Note: The number in bracket is the optimal bandwidth determined by the Bartlett kenel. The number in parenthesis is the p-value of rejecting the null hypothesis of unit root. *** denotes significance at the 1 percent level.

The results from PP tests with a constant show that all variables contain a unit root in their levels since the null hypothesis of unit root cannot be rejected. However, the test rejects the null hypothesis of unit root for first differences of all series. We therefore conclude that all series are integrated of order one, or they are I(1), for differences. When integrated, these series might or might not be cointegrated. The Johanson cointegration test can be applied to determine Cointegration of these series.

3.2. Results of Johansen Cointgration Test

The Johansen cointegration test is performed using the levels of the three variables in each equation. The VAR(p) model of three variables is used to determine the optimal lag order p. Based upon the Akaike information criterion (AIC), the optimal lag length is four. The results of the Johansen cointegration tests are reported in Table2

These results determine whether all three variables in the VAR(4) model are cointegrated, i.e., exhibit a long-run equilibrium relationship. The likelihood ratio tests, which are asymptotically distributed with three degrees of freedom, show that the trace and maximum eigenvalue statistics are greater than the 5% critical value for M1, but they are lower than the 5% critical value needed for M2 and M3. Therefore, the null hypothesis that real money demand, real GDP, and interest rate are not cointegrated is rejected for M1 money demand, but not for M2 and M3.

3.3. Long-Run Relationship and Short-Run Dynamics

Based upon the above-mentioned results of the Johansen cointegration test, only narrowly defined money (M1) should be considered for a test of long-run money demand stability. The estimated long-run relationship between real money demand, real GDP (as a proxy of real income), and interest rate is shown in Equation (4).

(4)

[t-statistics are in parentheses. *** denotes significance at the 1% level.]

Note: The probability is the p-value provided by MacKinnon et al. [15] .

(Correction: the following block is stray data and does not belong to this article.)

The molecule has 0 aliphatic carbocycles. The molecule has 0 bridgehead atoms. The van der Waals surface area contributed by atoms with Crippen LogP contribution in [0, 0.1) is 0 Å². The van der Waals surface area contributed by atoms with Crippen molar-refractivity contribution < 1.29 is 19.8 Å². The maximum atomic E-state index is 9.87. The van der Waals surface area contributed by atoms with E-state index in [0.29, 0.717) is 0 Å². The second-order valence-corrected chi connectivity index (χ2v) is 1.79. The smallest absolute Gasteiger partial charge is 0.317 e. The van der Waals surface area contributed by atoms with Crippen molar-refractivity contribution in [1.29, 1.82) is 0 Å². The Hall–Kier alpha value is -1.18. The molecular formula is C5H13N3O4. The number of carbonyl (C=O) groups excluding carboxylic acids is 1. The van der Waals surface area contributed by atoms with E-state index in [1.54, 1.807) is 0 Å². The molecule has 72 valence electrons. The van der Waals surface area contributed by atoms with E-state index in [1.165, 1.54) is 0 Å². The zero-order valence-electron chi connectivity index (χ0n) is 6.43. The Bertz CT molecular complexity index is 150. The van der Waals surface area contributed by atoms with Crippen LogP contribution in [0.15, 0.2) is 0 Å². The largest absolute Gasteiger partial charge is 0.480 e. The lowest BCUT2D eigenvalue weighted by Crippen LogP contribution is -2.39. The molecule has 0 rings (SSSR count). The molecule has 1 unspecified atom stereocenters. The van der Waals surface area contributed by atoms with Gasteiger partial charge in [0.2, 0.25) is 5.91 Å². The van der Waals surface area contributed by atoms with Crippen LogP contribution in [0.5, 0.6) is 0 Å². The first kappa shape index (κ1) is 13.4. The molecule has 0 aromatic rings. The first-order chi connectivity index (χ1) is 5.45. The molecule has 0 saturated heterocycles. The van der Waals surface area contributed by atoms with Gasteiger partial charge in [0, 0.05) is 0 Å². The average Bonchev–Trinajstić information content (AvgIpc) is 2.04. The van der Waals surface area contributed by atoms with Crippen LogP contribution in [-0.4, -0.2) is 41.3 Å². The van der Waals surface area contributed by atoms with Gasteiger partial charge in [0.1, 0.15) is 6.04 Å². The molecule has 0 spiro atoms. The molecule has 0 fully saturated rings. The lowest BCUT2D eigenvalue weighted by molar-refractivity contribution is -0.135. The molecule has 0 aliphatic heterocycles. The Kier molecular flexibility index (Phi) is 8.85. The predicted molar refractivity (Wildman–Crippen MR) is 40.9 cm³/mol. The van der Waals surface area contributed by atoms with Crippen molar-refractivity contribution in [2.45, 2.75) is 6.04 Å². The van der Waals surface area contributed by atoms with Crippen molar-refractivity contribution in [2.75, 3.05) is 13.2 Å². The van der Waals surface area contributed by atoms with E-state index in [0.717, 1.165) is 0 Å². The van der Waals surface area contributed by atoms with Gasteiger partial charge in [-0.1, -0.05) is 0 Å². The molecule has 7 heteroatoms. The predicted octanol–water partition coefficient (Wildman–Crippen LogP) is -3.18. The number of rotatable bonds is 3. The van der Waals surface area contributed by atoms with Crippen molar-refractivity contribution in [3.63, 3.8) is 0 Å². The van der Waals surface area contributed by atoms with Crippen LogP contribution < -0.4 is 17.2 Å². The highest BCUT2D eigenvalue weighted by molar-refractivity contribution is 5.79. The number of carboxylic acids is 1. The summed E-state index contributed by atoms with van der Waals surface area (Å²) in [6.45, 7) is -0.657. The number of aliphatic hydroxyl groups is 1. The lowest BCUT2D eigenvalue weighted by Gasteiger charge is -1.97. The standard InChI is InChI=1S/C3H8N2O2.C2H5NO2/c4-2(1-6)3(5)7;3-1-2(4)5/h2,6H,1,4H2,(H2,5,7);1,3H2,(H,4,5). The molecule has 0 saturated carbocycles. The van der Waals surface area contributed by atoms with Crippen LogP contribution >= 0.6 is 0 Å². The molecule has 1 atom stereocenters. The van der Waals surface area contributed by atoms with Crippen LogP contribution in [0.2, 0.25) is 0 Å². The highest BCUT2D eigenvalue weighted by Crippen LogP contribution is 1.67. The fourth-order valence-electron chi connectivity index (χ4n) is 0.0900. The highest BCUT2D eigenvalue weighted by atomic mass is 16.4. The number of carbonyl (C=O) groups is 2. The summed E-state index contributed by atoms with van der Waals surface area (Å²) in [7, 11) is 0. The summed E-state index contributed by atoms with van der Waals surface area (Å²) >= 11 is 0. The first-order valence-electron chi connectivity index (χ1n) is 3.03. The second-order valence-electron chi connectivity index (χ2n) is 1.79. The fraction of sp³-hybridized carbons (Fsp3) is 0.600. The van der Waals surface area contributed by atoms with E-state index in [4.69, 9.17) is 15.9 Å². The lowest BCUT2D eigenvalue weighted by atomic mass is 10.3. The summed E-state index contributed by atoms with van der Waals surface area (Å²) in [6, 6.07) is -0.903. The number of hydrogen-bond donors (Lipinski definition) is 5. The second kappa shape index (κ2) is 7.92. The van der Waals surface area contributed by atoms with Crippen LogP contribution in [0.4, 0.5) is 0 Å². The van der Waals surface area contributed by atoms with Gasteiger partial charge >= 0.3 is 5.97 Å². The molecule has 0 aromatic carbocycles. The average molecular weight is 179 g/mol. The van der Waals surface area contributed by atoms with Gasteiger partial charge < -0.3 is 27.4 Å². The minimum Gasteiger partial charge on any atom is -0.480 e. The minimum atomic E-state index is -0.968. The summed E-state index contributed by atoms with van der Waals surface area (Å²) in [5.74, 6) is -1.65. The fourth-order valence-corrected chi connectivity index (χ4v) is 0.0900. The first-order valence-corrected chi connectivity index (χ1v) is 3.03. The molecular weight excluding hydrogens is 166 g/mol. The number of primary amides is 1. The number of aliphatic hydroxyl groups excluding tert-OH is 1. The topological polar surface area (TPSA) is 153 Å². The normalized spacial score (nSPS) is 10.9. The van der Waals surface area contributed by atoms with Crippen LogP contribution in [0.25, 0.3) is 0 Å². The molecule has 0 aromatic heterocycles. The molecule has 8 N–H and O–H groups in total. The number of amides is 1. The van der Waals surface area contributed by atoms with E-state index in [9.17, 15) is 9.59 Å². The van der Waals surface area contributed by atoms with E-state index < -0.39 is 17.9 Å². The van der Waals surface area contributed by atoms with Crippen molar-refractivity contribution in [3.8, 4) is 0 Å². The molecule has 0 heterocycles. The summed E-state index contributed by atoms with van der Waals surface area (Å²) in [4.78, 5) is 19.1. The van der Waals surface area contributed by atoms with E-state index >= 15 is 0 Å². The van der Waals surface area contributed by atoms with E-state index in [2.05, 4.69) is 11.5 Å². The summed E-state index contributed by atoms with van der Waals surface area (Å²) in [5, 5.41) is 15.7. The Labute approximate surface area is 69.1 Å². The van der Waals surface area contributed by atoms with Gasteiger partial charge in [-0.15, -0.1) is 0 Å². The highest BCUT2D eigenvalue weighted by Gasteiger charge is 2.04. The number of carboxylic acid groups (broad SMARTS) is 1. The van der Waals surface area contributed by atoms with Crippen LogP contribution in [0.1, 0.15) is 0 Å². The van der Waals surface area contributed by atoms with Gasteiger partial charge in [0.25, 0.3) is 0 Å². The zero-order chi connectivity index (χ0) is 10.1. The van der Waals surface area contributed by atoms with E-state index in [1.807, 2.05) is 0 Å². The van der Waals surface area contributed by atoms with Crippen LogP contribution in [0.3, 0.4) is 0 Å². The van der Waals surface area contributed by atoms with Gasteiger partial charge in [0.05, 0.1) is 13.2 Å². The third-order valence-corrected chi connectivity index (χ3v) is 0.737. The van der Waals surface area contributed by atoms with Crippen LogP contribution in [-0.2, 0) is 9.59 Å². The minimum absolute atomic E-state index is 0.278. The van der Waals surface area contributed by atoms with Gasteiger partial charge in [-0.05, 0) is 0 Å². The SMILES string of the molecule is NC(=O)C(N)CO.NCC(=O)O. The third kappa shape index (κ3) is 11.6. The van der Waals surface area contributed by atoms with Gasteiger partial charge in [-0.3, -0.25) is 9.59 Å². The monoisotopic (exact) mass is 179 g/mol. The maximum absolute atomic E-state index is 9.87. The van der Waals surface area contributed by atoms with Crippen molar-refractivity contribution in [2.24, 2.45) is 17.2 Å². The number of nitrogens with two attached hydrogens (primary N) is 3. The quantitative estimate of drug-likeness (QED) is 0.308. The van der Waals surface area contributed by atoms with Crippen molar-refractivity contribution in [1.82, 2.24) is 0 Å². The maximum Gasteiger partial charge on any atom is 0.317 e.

The estimated coefficient associated with y_{t} is 0.983, indicating that a 1 percent increase in real income will cause real money demand to increase by 0.983 percent. This result is consistent with the theoretical hypothesis of the Quantity Theory of Money that the income elasticity of money should be unitary elastic. The estimated coefficient of r_{t} is −0.170. These results establish evidence of a long-run relationship between money, and income and interest rates.

Next, we address whether there exists a short-run relationship between narrowly-defined money, income and interest rates. We explore these relationships in an error-correction mechanism (ECM), which tests for the shortrun dynamics of the money demand function. The results of these short-run dynamics appear in Equation (5).

(5)

[t-statistic in parenthesis. ** and * denote significance at the 5% and 10%, respectively.]

R^{2} = 0.596 F = 6.932 S. E. of Regression = 0.046 The above results show that the impact of a change in real income is significantly different from zero, while the coefficients associated with interest rates are not. The coefficient attached to the error correction term is −0.131 and is less than 1 in absolute value. However, because this latter coefficient is not statistically significant, there appears to be no adjustment toward the long-run equilibrium. This insignificance indicates that M1 money demand is not stable in the short run.

4. Concluding Remarks

This paper investigates the short-run and long-run stability properties of money demand functions in Thailand over the period of 1993Q1 to 2012Q4 using monetary aggregates. To do so it uses the Johansen cointegration test to determine whether there is a long-run relationship among the variables that comprise money demand. The findings show that cointegration exists for M1 money demand function, but not for M2 and M3 money demand function variables. Therefore, only M1 appears to play a role in the monetary transmission mechanism. Other variables (exchange rate and inflation rate) were initially included in the money demand equations, but these variables played no role as determinants of money demand in Thailand. Therefore, we exclude these variables from our reported estimates. The short-run dynamics show that real GDP is an important factor in M1 money demand, but that the interest rate is not significant. Even though there is a cointegrating relation for M1 money demand, the error-correction mechanism representing the short-run dynamics of money demand show an unstable function. This instability result implies that the use of M1 as an intermediate target to achieve an intermediate and long-run inflation rate goal might be difficult.

NOTES

^{1}However, Goldfeld admits that his specification can be misleading under the case of missing money.

^{2}This specification is employed by Stock and Watson and Ball .

^{3}The maximum number of ECM models is three, but the other two are not of interest in analyzing the money demand function in the present study.

Conflicts of Interest

The authors declare no conflicts of interest.